Deuteronomy 10:12

2 Chronicles 27:6

Nehemiah 5:9

Micah 6:8

You can also learn more about Enoch in Hebrews 11:5 and Jude 1:14-15.

Let me conclude with this: Anyone can ooze Jesus. It requires no education (Jesus didn’t have one), special ability, or charisma.

Conversation starters

What jumped out at you in today’s reading?

Why would God allow his human race to get so messed up so early on, prompting him to destroy them?

What parallels do you see between Jesus’ temptation and the temptation of Adam and Eve in Genesis 3? How does it parallel your experience?

What does “walking with God” look like in your life?

Describe someone you’ve met who oozed Jesus. What did it look like and what did they do to get it?

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10 Comments

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10 responses to “The Secret of the Ooze

  1. The commentary in my NIV Bible on the temptation of Jesus refers to Deuteronomy 8:1-5, which Jesus quotes in his first response to Satan. According to this commentary,
    “There Moses recalls how the Lord led the Israelites in the desert 40 years ‘to humble you and test you in order to know what was in your heart, whether or not you would keep his commands.'” I find that when my heart is tested, I act much more like Adam and Eve and the grumbling Israelites in the desert than I do like Jesus.

    I, too, want to walk with God, but often I feel like my walk looks a lot more like wandering. I walk with Him for a while, and then I get distracted, and then I come back, and then I wander again…and oh, the state of my heart!

  2. Well Mike – it seems these passages of scripture are like eating a steak for every reading – I had to ask the Holy Spirit to help be digest it all today – You gave me a lot to chew on –
    I’m beginning to keep a journal of my own to write my thoughts about these passages – I know I can’t share everything so I’ll just share a little –

    I found it interesting in reading about the flood and when Noah sent out the dove eventually bringing back the olive branch – then in Matt. when Jesus was baptized with water and the Spirit descended upon him like a dove – Would the flood have been a baptism of the earth – the old died, like when we are baptised signifying our old life dies, and then raising up in new life in Christ – new life – after the flood – new life began – thought that was interesting –

    Of course, when God gave the specific details of building the ark – God also speaks to us today and is able to give us specific details about our lives, i.e. strategies, plans, issues, insights etc.

    From the beginning, I believe all that was recorded in the OT points to our need for a Savior. The people who do not choose Jesus will perish, but the righteous (like Noah) will be saved –

    Parallels – Again Satan twist, misuses, and tries to deceive and entrap us using God Word in speaking to Jesus –

  3. Walking with God in my life would be exhibiting the fruits of the spirit – love, joy, peace, goodness, kindness, patience, faithfulness, self-control, gentleness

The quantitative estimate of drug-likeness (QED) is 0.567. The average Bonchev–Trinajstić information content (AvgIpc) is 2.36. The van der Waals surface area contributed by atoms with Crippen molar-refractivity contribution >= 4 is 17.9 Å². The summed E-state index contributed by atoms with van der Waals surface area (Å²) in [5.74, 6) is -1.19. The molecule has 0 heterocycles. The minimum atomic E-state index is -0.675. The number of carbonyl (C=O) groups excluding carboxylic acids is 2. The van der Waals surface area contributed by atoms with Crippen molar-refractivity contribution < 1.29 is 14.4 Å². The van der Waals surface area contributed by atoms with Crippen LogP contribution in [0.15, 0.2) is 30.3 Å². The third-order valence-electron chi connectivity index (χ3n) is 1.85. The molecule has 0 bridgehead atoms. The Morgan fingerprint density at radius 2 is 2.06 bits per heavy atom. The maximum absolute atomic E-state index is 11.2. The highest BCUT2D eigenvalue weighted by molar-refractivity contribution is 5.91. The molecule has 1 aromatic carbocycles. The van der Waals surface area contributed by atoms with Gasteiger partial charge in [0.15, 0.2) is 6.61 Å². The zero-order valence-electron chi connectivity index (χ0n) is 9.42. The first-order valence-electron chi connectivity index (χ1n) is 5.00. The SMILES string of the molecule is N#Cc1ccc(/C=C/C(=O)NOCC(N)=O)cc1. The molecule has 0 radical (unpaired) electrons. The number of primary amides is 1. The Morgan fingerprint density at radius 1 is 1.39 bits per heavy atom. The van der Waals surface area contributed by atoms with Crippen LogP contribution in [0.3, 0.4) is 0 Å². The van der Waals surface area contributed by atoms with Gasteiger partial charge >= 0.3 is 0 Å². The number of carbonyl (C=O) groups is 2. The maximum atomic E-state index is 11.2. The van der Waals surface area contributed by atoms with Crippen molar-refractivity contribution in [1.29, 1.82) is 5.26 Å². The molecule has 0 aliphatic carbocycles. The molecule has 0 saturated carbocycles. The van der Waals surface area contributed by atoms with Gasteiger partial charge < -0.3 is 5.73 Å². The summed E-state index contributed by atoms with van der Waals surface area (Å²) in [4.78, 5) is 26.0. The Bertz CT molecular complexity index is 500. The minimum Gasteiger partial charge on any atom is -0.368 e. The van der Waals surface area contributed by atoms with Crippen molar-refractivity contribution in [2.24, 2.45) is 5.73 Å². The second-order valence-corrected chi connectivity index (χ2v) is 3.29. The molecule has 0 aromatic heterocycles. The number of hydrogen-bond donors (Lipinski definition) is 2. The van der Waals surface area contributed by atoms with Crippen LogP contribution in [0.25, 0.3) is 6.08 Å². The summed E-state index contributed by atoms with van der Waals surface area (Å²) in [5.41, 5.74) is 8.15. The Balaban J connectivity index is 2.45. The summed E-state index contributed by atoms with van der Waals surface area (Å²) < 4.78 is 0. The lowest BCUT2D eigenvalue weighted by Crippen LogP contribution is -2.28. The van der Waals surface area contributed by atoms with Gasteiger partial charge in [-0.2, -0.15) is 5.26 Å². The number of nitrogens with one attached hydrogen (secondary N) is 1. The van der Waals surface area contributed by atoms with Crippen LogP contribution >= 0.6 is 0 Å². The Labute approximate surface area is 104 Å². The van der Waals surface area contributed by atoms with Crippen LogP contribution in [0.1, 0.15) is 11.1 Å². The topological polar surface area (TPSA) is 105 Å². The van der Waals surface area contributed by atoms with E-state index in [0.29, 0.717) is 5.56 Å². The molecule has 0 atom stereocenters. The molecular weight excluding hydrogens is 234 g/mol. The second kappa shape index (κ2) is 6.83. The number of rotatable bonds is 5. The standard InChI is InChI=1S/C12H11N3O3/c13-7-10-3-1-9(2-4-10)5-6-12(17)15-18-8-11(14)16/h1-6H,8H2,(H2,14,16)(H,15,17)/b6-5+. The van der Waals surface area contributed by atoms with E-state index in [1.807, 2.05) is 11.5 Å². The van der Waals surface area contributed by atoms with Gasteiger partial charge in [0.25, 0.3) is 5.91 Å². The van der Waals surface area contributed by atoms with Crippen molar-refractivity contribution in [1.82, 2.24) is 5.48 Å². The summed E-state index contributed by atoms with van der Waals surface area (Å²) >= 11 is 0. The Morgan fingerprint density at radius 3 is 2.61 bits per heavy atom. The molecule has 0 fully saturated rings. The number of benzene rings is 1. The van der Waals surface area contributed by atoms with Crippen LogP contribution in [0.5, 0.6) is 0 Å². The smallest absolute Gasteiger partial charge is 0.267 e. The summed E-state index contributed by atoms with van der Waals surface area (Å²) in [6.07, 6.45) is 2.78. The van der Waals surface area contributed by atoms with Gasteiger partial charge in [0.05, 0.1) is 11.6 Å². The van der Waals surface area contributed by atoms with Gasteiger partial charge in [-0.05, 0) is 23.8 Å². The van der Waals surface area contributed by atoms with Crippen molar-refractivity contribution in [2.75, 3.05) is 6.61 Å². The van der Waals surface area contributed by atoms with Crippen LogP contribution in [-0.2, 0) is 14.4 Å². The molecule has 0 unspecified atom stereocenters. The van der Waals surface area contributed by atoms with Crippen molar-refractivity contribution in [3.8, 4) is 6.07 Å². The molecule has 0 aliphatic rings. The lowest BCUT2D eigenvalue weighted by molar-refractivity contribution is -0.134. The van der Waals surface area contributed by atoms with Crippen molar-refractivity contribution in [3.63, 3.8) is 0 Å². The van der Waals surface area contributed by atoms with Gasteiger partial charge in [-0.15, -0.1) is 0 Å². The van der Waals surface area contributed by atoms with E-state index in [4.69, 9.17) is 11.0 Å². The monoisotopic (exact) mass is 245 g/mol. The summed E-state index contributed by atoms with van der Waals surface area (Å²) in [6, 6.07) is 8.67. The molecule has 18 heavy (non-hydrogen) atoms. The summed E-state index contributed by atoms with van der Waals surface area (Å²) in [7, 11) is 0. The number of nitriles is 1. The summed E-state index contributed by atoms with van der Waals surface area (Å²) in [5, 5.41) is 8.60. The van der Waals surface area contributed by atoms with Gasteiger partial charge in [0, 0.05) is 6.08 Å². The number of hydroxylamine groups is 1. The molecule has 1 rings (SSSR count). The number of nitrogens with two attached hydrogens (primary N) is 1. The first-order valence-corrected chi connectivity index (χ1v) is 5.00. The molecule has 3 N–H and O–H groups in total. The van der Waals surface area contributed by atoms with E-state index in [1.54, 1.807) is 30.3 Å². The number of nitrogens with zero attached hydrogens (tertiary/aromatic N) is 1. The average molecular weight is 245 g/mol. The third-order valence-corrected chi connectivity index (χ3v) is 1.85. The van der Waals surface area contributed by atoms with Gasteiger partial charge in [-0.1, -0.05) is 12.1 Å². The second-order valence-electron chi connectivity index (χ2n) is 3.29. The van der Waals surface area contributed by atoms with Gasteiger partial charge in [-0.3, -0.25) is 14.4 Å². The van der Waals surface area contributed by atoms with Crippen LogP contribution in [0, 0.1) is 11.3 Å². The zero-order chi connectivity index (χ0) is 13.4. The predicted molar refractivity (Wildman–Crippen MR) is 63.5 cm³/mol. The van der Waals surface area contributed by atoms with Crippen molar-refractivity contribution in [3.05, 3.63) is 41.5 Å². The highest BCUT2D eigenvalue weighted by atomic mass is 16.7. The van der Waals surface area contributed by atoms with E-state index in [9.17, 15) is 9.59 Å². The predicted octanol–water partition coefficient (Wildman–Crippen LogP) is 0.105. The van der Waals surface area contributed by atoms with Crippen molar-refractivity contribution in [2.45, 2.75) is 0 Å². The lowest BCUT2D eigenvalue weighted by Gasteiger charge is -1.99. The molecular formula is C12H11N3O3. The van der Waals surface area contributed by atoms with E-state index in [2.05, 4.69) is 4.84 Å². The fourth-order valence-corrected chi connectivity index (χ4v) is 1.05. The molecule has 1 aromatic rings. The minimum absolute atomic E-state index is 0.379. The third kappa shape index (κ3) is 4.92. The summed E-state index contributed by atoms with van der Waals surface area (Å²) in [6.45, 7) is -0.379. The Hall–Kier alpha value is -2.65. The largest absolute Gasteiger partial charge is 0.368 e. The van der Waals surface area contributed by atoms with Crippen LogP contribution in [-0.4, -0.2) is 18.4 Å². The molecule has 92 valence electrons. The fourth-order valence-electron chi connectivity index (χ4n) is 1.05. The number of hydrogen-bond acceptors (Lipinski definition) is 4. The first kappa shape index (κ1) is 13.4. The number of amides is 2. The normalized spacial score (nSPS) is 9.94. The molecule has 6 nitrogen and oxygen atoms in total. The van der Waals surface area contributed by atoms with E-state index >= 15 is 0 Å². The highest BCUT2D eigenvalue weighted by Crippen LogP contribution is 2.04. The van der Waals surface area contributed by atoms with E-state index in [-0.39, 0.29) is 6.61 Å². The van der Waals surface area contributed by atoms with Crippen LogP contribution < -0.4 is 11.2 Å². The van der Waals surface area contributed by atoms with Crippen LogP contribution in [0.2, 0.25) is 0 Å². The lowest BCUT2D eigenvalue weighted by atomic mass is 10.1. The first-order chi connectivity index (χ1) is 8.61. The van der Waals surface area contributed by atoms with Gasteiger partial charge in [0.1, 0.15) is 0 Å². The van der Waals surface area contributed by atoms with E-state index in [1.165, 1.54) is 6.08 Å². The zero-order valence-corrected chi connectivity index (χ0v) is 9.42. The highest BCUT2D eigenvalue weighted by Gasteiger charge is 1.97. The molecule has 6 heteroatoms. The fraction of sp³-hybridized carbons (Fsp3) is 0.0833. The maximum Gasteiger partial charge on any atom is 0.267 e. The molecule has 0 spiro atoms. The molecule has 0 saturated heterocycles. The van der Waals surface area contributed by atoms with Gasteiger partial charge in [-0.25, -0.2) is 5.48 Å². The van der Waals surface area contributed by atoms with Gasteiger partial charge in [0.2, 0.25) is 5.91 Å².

4. Deb

    Many times I have read Genesis 6:20, and never saw “….every kind of creature….will come to you to be kept alive”. I hadn’t really given much thought to how the animals/creatures ended up on the ark. Now I see that Noah did his part by building the ark to God’s specifications, and God took care of the details of getting the animals onto the ark. Noah only had to deal with his part, and leave the rest to God.
    Having been laid off recently from a company that I worked at for 30 years, I see that my challenge, while looking for a new job, is to keep within God’s “specifications” and let HIM deal with all the other details. Easier said than done!

    • I just encourage you in your trust and belief in God to open an opportunity for you, thank Him for showing and guiding you where you need to go – be open to all He might have for you now – what would you dream of doing?
      Imagine what you would like to do? What gifts and abilities has God given you – what’s your passion?

      • Deb

        Thanks for the encouragement. Quite frankly I have never taken the time to “dream” of what I could be doing or even what my passions are, I’ve always been caught up in the day to day “stuff”. I do look at being laid-off as a time of assessment/reassessment. Thanks again.

  5. Tony

    “Why would God allow his human race to get so messed up so early on, prompting him to destroy them?”
    I’ve thought about this some in the past. I’m not sure we know how long it had been since man’s creation.
    Perhaps Adam did not begin to age until the fall so that his years were not since his creation.
    Even the amount of time between Adam being formed and Eve being made are not mentioned.
    If men were so close to the fall their intellect may have been extremely high thus their capacity for evil may hve been much greater, even exponentially so.
    The more one knows the quicker one may get into trouble.

  6. Doris

    I thought this was an interesting question. “Why would God allow his human race to get so messed up so early on, prompting him to destroy them?” There isn’t an answer that we can know as far as I can tell. There is the old stand-by of free will. Still the things that come up for me are thoughts of hell versus annihilation. Open theology – did God change his mind? If he is all knowing, he must of known. If he knew – he allowed – if allowed why not save? What about this reveals God’s goodness? What does it say about humanity?

    Finally, it is hard to have “conversations” rather than just plopping some thought out here.

    • Tom Freiling

      Maybe the human race was not so early on by this time. We don’t know how many thousands of years passed from Adam to Noah. Something interesting to think about.

  7. Todd Lowther

    OK, this is weird, ok? Today’s text at Warehouse 242 was Micah 6:8. I wanted to write Mike about it and then I saw that this was an attached text for today’s reading. What if it were reversed? What if God said to love Justice and Act Merciful instead of Act Justly and Love Mercy?